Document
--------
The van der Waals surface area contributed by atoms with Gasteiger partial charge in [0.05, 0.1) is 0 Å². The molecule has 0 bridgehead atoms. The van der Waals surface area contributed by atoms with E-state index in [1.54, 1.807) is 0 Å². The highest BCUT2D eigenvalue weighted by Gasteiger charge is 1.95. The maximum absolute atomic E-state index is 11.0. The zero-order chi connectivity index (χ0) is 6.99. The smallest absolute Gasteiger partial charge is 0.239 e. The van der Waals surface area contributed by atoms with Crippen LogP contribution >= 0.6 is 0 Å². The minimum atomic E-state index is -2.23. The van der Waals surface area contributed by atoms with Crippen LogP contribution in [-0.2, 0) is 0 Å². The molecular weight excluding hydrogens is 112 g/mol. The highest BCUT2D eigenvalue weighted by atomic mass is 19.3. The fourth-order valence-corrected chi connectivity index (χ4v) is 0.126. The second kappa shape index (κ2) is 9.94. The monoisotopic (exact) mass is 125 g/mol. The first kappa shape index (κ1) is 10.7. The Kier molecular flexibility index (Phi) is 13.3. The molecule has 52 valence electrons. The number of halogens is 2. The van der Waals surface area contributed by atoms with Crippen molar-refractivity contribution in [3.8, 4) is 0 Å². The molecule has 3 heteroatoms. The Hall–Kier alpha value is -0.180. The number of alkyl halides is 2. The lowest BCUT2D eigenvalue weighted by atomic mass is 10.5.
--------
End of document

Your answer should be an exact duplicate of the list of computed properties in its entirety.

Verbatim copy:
The van der Waals surface area contributed by atoms with Gasteiger partial charge in [0.05, 0.1) is 0 Å². The molecule has 0 bridgehead atoms. The van der Waals surface area contributed by atoms with E-state index in [1.54, 1.807) is 0 Å². The highest BCUT2D eigenvalue weighted by Gasteiger charge is 1.95. The maximum absolute atomic E-state index is 11.0. The zero-order chi connectivity index (χ0) is 6.99. The smallest absolute Gasteiger partial charge is 0.239 e. The van der Waals surface area contributed by atoms with Crippen LogP contribution >= 0.6 is 0 Å². The minimum atomic E-state index is -2.23. The van der Waals surface area contributed by atoms with Crippen LogP contribution in [-0.2, 0) is 0 Å². The molecular weight excluding hydrogens is 112 g/mol. The highest BCUT2D eigenvalue weighted by atomic mass is 19.3. The fourth-order valence-corrected chi connectivity index (χ4v) is 0.126. The second kappa shape index (κ2) is 9.94. The monoisotopic (exact) mass is 125 g/mol. The first kappa shape index (κ1) is 10.7. The Kier molecular flexibility index (Phi) is 13.3. The molecule has 52 valence electrons. The number of halogens is 2. The van der Waals surface area contributed by atoms with Crippen molar-refractivity contribution in [3.8, 4) is 0 Å². The molecule has 3 heteroatoms. The Hall–Kier alpha value is -0.180. The number of alkyl halides is 2. The lowest BCUT2D eigenvalue weighted by atomic mass is 10.5.